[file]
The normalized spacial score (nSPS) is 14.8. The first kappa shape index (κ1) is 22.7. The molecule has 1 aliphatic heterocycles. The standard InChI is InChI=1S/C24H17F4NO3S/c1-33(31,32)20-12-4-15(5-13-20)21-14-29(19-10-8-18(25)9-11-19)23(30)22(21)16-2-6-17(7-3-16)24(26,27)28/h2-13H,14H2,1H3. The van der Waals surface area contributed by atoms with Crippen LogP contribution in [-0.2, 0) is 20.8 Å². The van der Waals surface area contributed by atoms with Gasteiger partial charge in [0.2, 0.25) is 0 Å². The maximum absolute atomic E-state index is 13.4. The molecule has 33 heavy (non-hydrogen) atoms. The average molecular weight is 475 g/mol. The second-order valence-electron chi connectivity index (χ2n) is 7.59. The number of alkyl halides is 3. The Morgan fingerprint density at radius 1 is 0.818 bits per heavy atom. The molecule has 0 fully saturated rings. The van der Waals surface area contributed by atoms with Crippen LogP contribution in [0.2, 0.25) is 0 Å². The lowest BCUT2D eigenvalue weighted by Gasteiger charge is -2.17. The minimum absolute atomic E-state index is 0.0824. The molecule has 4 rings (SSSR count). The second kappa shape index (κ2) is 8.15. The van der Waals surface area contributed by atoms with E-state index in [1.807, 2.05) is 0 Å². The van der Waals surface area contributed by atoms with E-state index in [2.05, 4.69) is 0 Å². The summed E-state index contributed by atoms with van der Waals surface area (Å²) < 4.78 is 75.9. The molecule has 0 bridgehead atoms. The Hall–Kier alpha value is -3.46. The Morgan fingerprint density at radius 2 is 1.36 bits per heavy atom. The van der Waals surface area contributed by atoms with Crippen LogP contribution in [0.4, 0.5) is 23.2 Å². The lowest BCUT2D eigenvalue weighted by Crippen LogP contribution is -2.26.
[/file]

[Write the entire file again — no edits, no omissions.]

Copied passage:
The normalized spacial score (nSPS) is 14.8. The first kappa shape index (κ1) is 22.7. The molecule has 1 aliphatic heterocycles. The standard InChI is InChI=1S/C24H17F4NO3S/c1-33(31,32)20-12-4-15(5-13-20)21-14-29(19-10-8-18(25)9-11-19)23(30)22(21)16-2-6-17(7-3-16)24(26,27)28/h2-13H,14H2,1H3. The van der Waals surface area contributed by atoms with Crippen LogP contribution in [-0.2, 0) is 20.8 Å². The van der Waals surface area contributed by atoms with Gasteiger partial charge in [0.2, 0.25) is 0 Å². The maximum absolute atomic E-state index is 13.4. The molecule has 33 heavy (non-hydrogen) atoms. The average molecular weight is 475 g/mol. The second-order valence-electron chi connectivity index (χ2n) is 7.59. The number of alkyl halides is 3. The Morgan fingerprint density at radius 1 is 0.818 bits per heavy atom. The molecule has 0 fully saturated rings. The van der Waals surface area contributed by atoms with Crippen LogP contribution in [0.2, 0.25) is 0 Å². The lowest BCUT2D eigenvalue weighted by Gasteiger charge is -2.17. The minimum absolute atomic E-state index is 0.0824. The molecule has 4 rings (SSSR count). The second kappa shape index (κ2) is 8.15. The van der Waals surface area contributed by atoms with E-state index in [1.807, 2.05) is 0 Å². The van der Waals surface area contributed by atoms with E-state index in [2.05, 4.69) is 0 Å². The summed E-state index contributed by atoms with van der Waals surface area (Å²) < 4.78 is 75.9. The molecule has 0 bridgehead atoms. The Hall–Kier alpha value is -3.46. The Morgan fingerprint density at radius 2 is 1.36 bits per heavy atom. The van der Waals surface area contributed by atoms with Crippen LogP contribution in [0.4, 0.5) is 23.2 Å². The lowest BCUT2D eigenvalue weighted by Crippen LogP contribution is -2.26.